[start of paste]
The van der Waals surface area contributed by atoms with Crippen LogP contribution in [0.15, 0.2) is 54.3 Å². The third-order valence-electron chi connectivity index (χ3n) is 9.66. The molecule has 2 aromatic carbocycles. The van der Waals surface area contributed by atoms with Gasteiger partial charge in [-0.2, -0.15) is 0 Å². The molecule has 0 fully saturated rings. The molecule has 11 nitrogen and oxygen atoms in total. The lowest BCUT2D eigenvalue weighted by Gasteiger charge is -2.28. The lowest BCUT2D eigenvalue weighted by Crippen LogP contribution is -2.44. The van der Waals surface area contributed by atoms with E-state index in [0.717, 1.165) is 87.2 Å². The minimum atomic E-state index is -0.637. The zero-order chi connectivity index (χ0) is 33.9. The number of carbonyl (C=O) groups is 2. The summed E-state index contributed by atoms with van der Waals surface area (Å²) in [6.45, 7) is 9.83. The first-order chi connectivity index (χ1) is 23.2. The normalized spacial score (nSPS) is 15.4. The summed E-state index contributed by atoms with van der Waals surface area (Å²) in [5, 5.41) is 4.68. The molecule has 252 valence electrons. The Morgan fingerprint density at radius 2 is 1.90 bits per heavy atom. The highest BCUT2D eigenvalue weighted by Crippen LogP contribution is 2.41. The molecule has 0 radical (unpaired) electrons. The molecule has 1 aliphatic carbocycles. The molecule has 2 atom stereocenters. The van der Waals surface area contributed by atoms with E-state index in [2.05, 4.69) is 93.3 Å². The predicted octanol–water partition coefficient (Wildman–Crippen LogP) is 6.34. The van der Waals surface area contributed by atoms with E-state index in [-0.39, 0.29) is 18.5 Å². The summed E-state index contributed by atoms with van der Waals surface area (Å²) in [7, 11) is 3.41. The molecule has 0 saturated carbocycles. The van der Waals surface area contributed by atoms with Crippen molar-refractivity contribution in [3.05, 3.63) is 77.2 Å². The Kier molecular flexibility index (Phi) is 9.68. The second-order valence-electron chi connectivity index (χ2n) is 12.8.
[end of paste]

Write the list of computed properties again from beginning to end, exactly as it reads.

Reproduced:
The van der Waals surface area contributed by atoms with Crippen LogP contribution in [0.15, 0.2) is 54.3 Å². The third-order valence-electron chi connectivity index (χ3n) is 9.66. The molecule has 2 aromatic carbocycles. The van der Waals surface area contributed by atoms with Gasteiger partial charge in [-0.2, -0.15) is 0 Å². The molecule has 0 fully saturated rings. The molecule has 11 nitrogen and oxygen atoms in total. The lowest BCUT2D eigenvalue weighted by Gasteiger charge is -2.28. The lowest BCUT2D eigenvalue weighted by Crippen LogP contribution is -2.44. The van der Waals surface area contributed by atoms with E-state index in [0.717, 1.165) is 87.2 Å². The minimum atomic E-state index is -0.637. The zero-order chi connectivity index (χ0) is 33.9. The number of carbonyl (C=O) groups is 2. The summed E-state index contributed by atoms with van der Waals surface area (Å²) in [6.45, 7) is 9.83. The first-order chi connectivity index (χ1) is 23.2. The normalized spacial score (nSPS) is 15.4. The summed E-state index contributed by atoms with van der Waals surface area (Å²) in [5, 5.41) is 4.68. The molecule has 252 valence electrons. The Morgan fingerprint density at radius 2 is 1.90 bits per heavy atom. The highest BCUT2D eigenvalue weighted by Crippen LogP contribution is 2.41. The molecule has 0 radical (unpaired) electrons. The molecule has 1 aliphatic carbocycles. The molecule has 2 atom stereocenters. The van der Waals surface area contributed by atoms with E-state index in [2.05, 4.69) is 93.3 Å². The predicted octanol–water partition coefficient (Wildman–Crippen LogP) is 6.34. The van der Waals surface area contributed by atoms with E-state index in [-0.39, 0.29) is 18.5 Å². The summed E-state index contributed by atoms with van der Waals surface area (Å²) in [7, 11) is 3.41. The molecule has 0 saturated carbocycles. The van der Waals surface area contributed by atoms with Crippen molar-refractivity contribution in [3.05, 3.63) is 77.2 Å². The Kier molecular flexibility index (Phi) is 9.68. The second-order valence-electron chi connectivity index (χ2n) is 12.8.